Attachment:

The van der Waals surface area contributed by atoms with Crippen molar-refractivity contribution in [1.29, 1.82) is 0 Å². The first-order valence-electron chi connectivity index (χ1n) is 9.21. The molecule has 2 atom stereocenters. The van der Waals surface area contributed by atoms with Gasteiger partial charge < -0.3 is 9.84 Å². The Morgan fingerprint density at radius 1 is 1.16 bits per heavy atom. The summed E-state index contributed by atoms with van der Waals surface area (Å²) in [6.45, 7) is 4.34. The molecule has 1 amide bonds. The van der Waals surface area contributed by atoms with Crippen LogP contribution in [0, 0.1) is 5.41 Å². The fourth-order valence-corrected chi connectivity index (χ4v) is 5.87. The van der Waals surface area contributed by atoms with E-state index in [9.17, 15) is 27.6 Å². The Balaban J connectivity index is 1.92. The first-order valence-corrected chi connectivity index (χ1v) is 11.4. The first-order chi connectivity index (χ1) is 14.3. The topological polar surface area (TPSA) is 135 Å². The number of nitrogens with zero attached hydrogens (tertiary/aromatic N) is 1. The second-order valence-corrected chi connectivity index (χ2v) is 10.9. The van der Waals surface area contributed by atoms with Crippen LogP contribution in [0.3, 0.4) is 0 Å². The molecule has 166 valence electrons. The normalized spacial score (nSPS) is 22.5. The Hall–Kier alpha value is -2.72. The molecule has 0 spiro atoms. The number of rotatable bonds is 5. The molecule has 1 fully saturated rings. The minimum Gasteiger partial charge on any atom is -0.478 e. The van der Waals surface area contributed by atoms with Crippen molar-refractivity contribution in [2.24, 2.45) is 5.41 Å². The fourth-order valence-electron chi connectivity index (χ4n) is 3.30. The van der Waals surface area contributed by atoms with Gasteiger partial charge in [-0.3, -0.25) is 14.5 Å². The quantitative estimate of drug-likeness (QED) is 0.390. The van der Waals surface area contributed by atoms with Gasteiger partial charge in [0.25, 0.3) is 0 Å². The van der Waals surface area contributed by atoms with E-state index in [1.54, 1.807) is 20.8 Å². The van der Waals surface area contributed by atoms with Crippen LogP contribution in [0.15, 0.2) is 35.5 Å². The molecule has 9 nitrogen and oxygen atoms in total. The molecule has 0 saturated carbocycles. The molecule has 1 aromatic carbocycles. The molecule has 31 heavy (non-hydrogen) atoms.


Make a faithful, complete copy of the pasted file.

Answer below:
The van der Waals surface area contributed by atoms with Crippen molar-refractivity contribution in [1.29, 1.82) is 0 Å². The first-order valence-electron chi connectivity index (χ1n) is 9.21. The molecule has 2 atom stereocenters. The van der Waals surface area contributed by atoms with Gasteiger partial charge < -0.3 is 9.84 Å². The Morgan fingerprint density at radius 1 is 1.16 bits per heavy atom. The summed E-state index contributed by atoms with van der Waals surface area (Å²) in [6.45, 7) is 4.34. The molecule has 1 amide bonds. The van der Waals surface area contributed by atoms with Crippen LogP contribution in [0, 0.1) is 5.41 Å². The fourth-order valence-corrected chi connectivity index (χ4v) is 5.87. The van der Waals surface area contributed by atoms with E-state index in [9.17, 15) is 27.6 Å². The Balaban J connectivity index is 1.92. The first-order valence-corrected chi connectivity index (χ1v) is 11.4. The first-order chi connectivity index (χ1) is 14.3. The topological polar surface area (TPSA) is 135 Å². The number of nitrogens with zero attached hydrogens (tertiary/aromatic N) is 1. The second-order valence-corrected chi connectivity index (χ2v) is 10.9. The van der Waals surface area contributed by atoms with Crippen LogP contribution in [0.3, 0.4) is 0 Å². The molecule has 166 valence electrons. The normalized spacial score (nSPS) is 22.5. The Hall–Kier alpha value is -2.72. The molecule has 0 spiro atoms. The number of rotatable bonds is 5. The molecule has 1 fully saturated rings. The minimum Gasteiger partial charge on any atom is -0.478 e. The van der Waals surface area contributed by atoms with Crippen molar-refractivity contribution in [2.24, 2.45) is 5.41 Å². The fourth-order valence-electron chi connectivity index (χ4n) is 3.30. The van der Waals surface area contributed by atoms with Gasteiger partial charge in [-0.3, -0.25) is 14.5 Å². The quantitative estimate of drug-likeness (QED) is 0.390. The van der Waals surface area contributed by atoms with Gasteiger partial charge in [0.25, 0.3) is 0 Å². The van der Waals surface area contributed by atoms with E-state index in [1.54, 1.807) is 20.8 Å². The van der Waals surface area contributed by atoms with Crippen LogP contribution in [0.15, 0.2) is 35.5 Å². The molecule has 9 nitrogen and oxygen atoms in total. The molecule has 0 saturated carbocycles. The molecule has 1 aromatic carbocycles. The molecule has 31 heavy (non-hydrogen) atoms.